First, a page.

The front nine here is the easier nine, but there still some tricky holes. The 2nd is a 204 yard par 3 with a green that sits down just enough from the tee to put doubt in my mind about where I needed to land my long iron. The 3rd is a 484 yard par 5 that gives a chance for someone to get a birdie but there is trouble right that comes into play on a bad shot. The 4th is a 175 yard par 3 that plays over a marsh and was my favorite hole on the course because of the scenery around the green. I lucked out and made a putt to a suspect hole location, but even with that it is a peaceful hole in the middle of the marsh. The 7th is a 333 yard par 4 where some strategy is required off of the tee. A layup is the play and because the hole moves left an aggressive layup challenges the fairway bunkers. There is a lot of fairway to the right to bail out but that leaves a longer shot into the crazy green. Besides the 4th hole, I found the setting for the front nine to be very bland with homes lining most of the holes. The back nine works its way out to the rivers and has some more interesting and scenic holes. The 11th is a pretty par 3 that plays maybe half a club down the hill and then the 12th is a long par 4 that runs along a lake. The 12th is one of those holes where I couldn’t figure out the line that I needed to pick off of the tee to get to the fairway. I pushed my tee shot and ended up in a perfect spot before facing 200+ yards into the green which is guarded by water all down the right side. The 13th is a 183 yard par 3 that has a green that narrows if trying to get to the back section of the green where the flag was when I played. It slopes off on either side so the smart play is to the wider, front part of the green every time. The 15th could be the signature hole because it needs a big carry from the tee to get to the fairway. The drive in the cart then goes over two long bridges before the green is down by the Nansemond River. The course goes from one of the more scenic holes, the 15th, to one of the least scenic holes on the 16th. The 16th is lined by condos on each side. The only hole that I don’t think was designed very well is the 18th which is a closing par 5. The tee shot needs to be hit solid or someone has to lay it up short of a hazard which cuts across the fairway from around 150 to 100 yards short of the green. It felt like Doak forced everyone to play the same shots and penalized those who cannot carry it very far on this hole.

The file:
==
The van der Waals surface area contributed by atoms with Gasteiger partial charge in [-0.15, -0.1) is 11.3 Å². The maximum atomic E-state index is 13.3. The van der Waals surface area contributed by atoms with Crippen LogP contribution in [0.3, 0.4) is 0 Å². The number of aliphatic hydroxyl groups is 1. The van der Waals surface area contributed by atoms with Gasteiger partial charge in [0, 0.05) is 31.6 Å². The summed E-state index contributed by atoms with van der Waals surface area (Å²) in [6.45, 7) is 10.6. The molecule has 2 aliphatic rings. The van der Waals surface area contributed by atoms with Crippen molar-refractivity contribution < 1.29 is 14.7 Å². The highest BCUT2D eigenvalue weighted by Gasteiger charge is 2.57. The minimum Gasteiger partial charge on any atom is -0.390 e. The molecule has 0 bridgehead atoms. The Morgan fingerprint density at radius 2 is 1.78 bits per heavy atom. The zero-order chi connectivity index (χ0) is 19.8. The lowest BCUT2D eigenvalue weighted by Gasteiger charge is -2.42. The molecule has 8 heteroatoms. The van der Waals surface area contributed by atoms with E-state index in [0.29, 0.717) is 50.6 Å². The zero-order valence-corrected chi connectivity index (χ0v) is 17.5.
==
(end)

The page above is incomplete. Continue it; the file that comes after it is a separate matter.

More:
In the end, the course is a community course and the homes were noticeable all throughout the round. It is a nice course, but I ended up a little disappointed because I was expecting a more natural setting. I see the nice conditions and strategy involved to play the holes as the reasons to play here.
#16 green looking back: